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Outside the small lackluster towns that dot eastern Montana lies rolling prairie occasionally broken by abandoned houses, wind-whipped sagebrush ridges and eerie patches of badlands. Thousands of these parched acres are required to support a family in the primary local occupations of ranching or farming. Garfield County, home to both Phipps and the Dueling Dinosaurs, has around 1,200 residents sprinkled over 5,000 square miles. Average household incomes are 30 percent below the national average, and people have been moving away for the last century. The population has decreased by almost 50 percent during Phipps’ lifetime.
To a paleontologist, however, the badlands are a treasure trove. “Montana is the richest state, by virtue of having the highest number of different formations that are potentially dinosaur-bearing,” says David Trexler, president of the nonprofit Two Medicine Dinosaur Center in Bynum, Mont.
Trexler grew up in the unincorporated hamlet of 31 people, and he and his family have spent their lives in the region. He left long enough to get a degree in paleontology, and his mother, an amateur fossil hunter, was the first to discover baby dinosaurs in Montana.
Eastern Montana contains wide swaths of the intensively studied Hell Creek Formation, a fossil-rich deposit of sediments laid down during the end of the dinosaurs’ heyday, the late Cretaceous Period. Bones from the formation are constantly surfacing and eroding away, says Trexler, and there aren’t enough academically trained paleontologists to keep up with them.
That’s where the non-degreed fossil hunters come in.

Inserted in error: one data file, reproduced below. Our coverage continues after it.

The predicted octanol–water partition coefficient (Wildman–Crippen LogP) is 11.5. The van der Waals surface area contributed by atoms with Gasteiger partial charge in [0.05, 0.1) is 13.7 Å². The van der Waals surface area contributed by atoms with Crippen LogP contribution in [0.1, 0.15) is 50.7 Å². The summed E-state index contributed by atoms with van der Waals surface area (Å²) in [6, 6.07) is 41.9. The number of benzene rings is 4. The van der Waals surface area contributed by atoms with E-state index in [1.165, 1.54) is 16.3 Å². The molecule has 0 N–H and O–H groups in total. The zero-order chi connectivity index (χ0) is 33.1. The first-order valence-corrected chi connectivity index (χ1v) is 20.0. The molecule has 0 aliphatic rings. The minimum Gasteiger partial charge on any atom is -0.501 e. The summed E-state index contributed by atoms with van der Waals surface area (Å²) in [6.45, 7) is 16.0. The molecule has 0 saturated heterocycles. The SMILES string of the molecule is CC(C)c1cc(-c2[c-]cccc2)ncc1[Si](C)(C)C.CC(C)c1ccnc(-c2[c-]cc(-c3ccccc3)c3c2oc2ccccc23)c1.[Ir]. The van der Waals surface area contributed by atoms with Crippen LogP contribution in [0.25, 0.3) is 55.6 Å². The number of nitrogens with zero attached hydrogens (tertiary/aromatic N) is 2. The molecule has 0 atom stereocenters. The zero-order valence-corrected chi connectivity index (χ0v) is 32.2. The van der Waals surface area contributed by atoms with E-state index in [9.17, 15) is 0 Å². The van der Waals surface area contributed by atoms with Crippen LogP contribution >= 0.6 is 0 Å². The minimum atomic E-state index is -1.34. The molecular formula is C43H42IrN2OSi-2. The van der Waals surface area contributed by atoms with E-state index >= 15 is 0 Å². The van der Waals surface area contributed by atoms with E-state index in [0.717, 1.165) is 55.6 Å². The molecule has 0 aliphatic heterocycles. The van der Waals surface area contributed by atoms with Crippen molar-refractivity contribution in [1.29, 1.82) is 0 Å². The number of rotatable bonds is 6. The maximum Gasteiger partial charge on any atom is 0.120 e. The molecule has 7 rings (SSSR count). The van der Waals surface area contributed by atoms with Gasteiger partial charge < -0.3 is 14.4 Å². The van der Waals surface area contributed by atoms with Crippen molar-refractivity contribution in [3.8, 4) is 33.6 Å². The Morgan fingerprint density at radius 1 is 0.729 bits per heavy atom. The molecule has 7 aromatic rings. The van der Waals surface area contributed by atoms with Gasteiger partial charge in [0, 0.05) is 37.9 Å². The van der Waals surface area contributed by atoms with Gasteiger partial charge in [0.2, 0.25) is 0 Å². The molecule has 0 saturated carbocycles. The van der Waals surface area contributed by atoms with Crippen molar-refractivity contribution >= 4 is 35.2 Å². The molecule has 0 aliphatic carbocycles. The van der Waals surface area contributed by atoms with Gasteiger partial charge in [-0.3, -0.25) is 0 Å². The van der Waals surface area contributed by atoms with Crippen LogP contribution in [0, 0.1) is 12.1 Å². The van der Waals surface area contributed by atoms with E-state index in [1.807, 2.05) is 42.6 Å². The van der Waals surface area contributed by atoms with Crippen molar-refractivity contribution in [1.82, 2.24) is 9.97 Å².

Clayton Phipps has bright blue eyes and wears a Gene Autry-style neckerchief and black cowboy hat. The 40-year-old was raised on a sprawling ranch not far from the Dueling Dinosaur discovery. He always wanted to be a cowboy, although he never expected to become the Dinosaur Cowboy.
With his wife and three kids, Phipps lives in a partially remodeled home tucked away down a dirt road near a rare stand of pine trees. It is the home he knew as a child and the place he wants to raise his family. Their 1,100 acres might seem a kingdom to those outside Montana, but in this dry and rugged environment, the property is simply “a little too big to starve to death on,” says Phipps.
Ranching proved unprofitable, so Phipps often worked as a ranch hand. He was introduced to the fossil business more than a decade ago during a chance encounter with a prospector who was working with a local rancher. Phipps knew the land well and saw an opportunity. “I had to supplement my income somehow,” he says. “From the beginning, it has been my idea to propose to the landowners that value is there and they should be compensated for it.”
The dinosaur fossil market ranges from unidentified bone chunks sold in souvenir shops, to identified teeth and claws, to complete skeletons offered by commercial middlemen, to carefully prepared museum specimens. Buyers range from impulsive one-time customers to serious collectors and investors who think the value will rise over time. Phipps is a self-taught bone hunter, relying on books and the advice of other amateurs. As a child, he combed his backyard for arrowheads and other treasures. Now he focuses on fossils, scanning the ranches of the region, sometimes with partners, then splitting profits 50-50 with landowners. Although many ranchers tend to regard fossil hunters warily, Phipps has earned their trust as “the local neighbor boy.”
“The (professional) bone hunters don’t have a really good reputation around here, because a lot of the academics haven’t done much for our community,” Phipps says. “They’ve come in and said, ‘Oh, yeah, we are going to study this,’ then no one hears anything about it after they leave.”